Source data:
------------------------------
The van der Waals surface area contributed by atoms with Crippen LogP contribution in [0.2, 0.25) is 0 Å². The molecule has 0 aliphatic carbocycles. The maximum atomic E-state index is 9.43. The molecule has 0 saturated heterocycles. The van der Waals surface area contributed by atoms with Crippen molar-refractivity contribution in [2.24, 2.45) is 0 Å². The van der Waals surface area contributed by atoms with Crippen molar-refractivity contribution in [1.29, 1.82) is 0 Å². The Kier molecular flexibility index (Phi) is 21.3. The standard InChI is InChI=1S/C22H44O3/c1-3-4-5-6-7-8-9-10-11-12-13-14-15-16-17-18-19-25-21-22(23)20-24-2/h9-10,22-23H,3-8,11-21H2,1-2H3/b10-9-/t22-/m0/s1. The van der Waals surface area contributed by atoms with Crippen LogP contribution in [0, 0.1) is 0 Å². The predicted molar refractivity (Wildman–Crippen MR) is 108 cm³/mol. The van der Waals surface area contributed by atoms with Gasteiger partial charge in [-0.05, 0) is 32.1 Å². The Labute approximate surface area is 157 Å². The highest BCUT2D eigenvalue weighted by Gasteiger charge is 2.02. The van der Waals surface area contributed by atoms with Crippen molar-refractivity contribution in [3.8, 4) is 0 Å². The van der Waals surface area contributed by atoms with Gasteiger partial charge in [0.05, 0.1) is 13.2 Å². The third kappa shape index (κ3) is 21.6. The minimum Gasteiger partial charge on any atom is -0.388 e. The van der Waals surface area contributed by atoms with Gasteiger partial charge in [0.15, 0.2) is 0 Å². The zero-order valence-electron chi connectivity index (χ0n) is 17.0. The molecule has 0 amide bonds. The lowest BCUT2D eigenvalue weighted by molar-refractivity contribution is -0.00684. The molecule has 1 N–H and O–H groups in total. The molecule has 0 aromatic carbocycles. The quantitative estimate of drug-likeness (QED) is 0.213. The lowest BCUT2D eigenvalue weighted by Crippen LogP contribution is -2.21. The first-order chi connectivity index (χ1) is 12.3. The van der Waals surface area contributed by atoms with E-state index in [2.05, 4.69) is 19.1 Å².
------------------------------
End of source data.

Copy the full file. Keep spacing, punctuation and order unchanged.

The van der Waals surface area contributed by atoms with Crippen LogP contribution in [0.2, 0.25) is 0 Å². The molecule has 0 aliphatic carbocycles. The maximum atomic E-state index is 9.43. The molecule has 0 saturated heterocycles. The van der Waals surface area contributed by atoms with Crippen molar-refractivity contribution in [2.24, 2.45) is 0 Å². The van der Waals surface area contributed by atoms with Crippen molar-refractivity contribution in [1.29, 1.82) is 0 Å². The Kier molecular flexibility index (Phi) is 21.3. The standard InChI is InChI=1S/C22H44O3/c1-3-4-5-6-7-8-9-10-11-12-13-14-15-16-17-18-19-25-21-22(23)20-24-2/h9-10,22-23H,3-8,11-21H2,1-2H3/b10-9-/t22-/m0/s1. The van der Waals surface area contributed by atoms with Crippen LogP contribution in [0, 0.1) is 0 Å². The predicted molar refractivity (Wildman–Crippen MR) is 108 cm³/mol. The van der Waals surface area contributed by atoms with Gasteiger partial charge in [-0.05, 0) is 32.1 Å². The Labute approximate surface area is 157 Å². The highest BCUT2D eigenvalue weighted by Gasteiger charge is 2.02. The van der Waals surface area contributed by atoms with Crippen molar-refractivity contribution in [3.8, 4) is 0 Å². The van der Waals surface area contributed by atoms with Gasteiger partial charge in [0.05, 0.1) is 13.2 Å². The third kappa shape index (κ3) is 21.6. The minimum Gasteiger partial charge on any atom is -0.388 e. The van der Waals surface area contributed by atoms with Gasteiger partial charge in [0.15, 0.2) is 0 Å². The zero-order valence-electron chi connectivity index (χ0n) is 17.0. The molecule has 0 amide bonds. The lowest BCUT2D eigenvalue weighted by molar-refractivity contribution is -0.00684. The molecule has 1 N–H and O–H groups in total. The molecule has 0 aromatic carbocycles. The quantitative estimate of drug-likeness (QED) is 0.213. The lowest BCUT2D eigenvalue weighted by Crippen LogP contribution is -2.21. The first-order chi connectivity index (χ1) is 12.3. The van der Waals surface area contributed by atoms with E-state index in [2.05, 4.69) is 19.1 Å².